Perhaps it is a bit too early to write about the upcoming game against Arsenal. If Manchester United’s recent injury woes are anything to go by, there is good chance that key Reds will not make it to the Emirates after the international break. Still, Arsene Wenger’s Arsenal has a distinct style and weaknesses that come with it; a tactician as keen as Louis van Gaal will certain try to exploit them.
This season United has been troubled by constant injuries to defenders, but Arsenal’s threat is one that even the current weakened United defence can cope with. Danny Welbeck is in a poor patch of form, despite scoring six times this season, and Paddy McNair, who handled the stylistically similar Romelu Lukaku well, should match the former United striker.
Alexis Sanchez, who has already scored eight goals this season, is a worry though. Van Gaal’s preference for a high line has left United vulnerable to quick balls over the top and Sanchez has the legs to punish the Reds. Rafael da Silva’s injury has put Antonio Valencia at right back of late and the Ecuadorian’s conservatism should negate at least some of Sanchez’s explosiveness down Arsenal’s left wing.
United’s midfield has not been functioning to its full potential, but it now boasts some quality at least. Perhaps, enough quality to match and exceed Arsenal’s midfield. Still, counter-attacking has always been productive against Arsenal and the pragmatic Van Gaal will probably choose that a similar strategy next weekend.
Arsenal’s standing weakness has been its dogged adherence to the passing game. Many teams have exposed the London side by pressing heavily and United, for the first time in five years or so, has the midfield to challenge Arsenal in the centre of the park. Ander Herrera, should he play, could be key due to his pace and aggression.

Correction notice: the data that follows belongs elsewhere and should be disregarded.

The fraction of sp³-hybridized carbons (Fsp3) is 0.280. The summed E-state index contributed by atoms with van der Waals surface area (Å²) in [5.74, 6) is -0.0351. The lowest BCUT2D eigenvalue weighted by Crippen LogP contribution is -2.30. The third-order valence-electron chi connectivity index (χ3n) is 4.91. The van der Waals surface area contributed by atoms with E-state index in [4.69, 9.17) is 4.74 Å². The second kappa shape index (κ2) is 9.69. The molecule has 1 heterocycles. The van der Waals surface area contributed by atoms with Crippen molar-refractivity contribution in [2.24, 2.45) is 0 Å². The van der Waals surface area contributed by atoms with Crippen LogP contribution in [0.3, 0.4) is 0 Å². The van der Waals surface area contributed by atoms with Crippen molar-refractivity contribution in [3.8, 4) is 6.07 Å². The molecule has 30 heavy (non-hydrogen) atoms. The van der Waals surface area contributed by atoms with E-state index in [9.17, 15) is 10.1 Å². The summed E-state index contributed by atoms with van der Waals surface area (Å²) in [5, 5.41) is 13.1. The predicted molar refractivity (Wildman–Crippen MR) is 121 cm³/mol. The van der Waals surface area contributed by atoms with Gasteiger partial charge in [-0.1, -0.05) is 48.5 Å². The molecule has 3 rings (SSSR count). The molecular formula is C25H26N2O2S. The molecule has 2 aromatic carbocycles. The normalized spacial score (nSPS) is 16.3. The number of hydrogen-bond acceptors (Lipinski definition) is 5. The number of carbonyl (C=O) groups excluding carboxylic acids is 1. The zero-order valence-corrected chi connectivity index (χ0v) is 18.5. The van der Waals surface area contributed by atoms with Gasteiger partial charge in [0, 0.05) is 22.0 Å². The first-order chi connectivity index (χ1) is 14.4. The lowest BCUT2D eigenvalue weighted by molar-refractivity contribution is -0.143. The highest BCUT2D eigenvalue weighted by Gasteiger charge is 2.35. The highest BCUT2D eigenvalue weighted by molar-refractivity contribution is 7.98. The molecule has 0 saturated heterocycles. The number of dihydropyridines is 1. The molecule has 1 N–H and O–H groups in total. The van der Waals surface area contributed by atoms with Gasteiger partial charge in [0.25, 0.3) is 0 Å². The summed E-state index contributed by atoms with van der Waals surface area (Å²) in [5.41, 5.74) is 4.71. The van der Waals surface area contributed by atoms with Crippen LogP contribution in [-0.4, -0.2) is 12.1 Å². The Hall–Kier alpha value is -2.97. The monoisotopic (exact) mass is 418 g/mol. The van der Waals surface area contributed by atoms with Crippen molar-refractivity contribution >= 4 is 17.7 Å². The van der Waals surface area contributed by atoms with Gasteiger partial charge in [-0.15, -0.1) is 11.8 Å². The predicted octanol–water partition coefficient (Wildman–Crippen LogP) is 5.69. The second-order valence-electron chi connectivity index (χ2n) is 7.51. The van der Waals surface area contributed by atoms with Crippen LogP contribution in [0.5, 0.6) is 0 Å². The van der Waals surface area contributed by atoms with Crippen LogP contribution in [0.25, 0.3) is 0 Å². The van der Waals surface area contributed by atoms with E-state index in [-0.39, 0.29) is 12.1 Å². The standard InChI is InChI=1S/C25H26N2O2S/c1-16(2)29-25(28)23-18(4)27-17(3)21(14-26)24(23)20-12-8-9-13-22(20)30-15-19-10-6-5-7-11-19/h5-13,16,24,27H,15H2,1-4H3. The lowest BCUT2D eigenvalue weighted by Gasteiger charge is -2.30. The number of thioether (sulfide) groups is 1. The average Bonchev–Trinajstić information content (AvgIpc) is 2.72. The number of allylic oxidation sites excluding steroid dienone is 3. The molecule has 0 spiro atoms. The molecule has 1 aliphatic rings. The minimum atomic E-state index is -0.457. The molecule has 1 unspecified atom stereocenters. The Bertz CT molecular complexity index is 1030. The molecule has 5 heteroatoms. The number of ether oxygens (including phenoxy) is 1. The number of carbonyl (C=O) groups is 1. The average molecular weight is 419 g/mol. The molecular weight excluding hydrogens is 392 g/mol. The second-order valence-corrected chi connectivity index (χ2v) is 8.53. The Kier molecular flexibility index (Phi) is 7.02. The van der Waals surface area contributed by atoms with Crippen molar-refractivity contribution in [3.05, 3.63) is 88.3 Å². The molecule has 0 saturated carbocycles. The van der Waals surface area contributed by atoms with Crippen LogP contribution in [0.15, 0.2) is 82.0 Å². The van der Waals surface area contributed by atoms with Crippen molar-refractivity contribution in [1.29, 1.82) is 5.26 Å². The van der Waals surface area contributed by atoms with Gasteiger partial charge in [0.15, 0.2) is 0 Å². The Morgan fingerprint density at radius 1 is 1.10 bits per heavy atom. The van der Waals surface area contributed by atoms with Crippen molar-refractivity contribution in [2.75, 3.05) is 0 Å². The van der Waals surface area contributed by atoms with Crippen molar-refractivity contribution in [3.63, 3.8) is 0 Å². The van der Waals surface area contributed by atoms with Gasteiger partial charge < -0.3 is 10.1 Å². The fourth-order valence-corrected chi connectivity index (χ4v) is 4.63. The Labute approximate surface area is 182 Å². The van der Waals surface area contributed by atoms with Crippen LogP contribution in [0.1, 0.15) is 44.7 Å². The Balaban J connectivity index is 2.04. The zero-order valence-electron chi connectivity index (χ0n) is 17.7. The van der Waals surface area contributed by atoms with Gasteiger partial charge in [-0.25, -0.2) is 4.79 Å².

Mathieu Flamini, Arsenal’s holding midfielder, is highly similar to Danny Blind in that the Frenchman is slow and relies more on positional awareness than tackling. In this Angel di Maria’s forays into central areas could be influential. Unlike Blind, though, Flamini has a notable weakness in the air – he has attempted less than two headers per game so far – and Maroune Fellaini and/or Wayne Rooney could prove crucial should Van Gaal choose a more direct approach.
Another of the Gunners’ weaknesses is in defence. The summer acquisition, Mathieu Debuchy, has been laid off with an ankle injury, while first choice centre back Laurent Koscielny also set to miss the clash with United next Saturday.
In fact Per Mertesacker is the only Arsenal defender to have played with any regularity this season. It is, however, no coincidence that he is the only Arsenal defender to have played in all of Arsenal’s draws and losses this season. Perhaps due to his lack of pace, the German has only attempted 1.5 tackles per game this season. Mertesacker has also made a meagre 2.6 interceptions per game. Both figures are roughly half of Koscielny’s. This is indicative of a player rooted to the penalty box. With Flamini unlikely to come to rescue, and saddled with an inexperienced partner, Mertesacker will concede a lot of ground to United’s forwards.
It is an observation that Robin van Persie, in particular, should enjoy. Despite scoring three goals, Van Persie has come in for much criticism this season. He has suffered several sub-par games, but the suspicion is that Ramadel Falcao’s presence, or the lack there of, is adding to the weight of criticism. It is evident that Van Persie no longer has the dynamism that Falcao offers and one cannot help but wonder whether di Maria and others are being hindered from the lack of movement United’s lone forward now offers.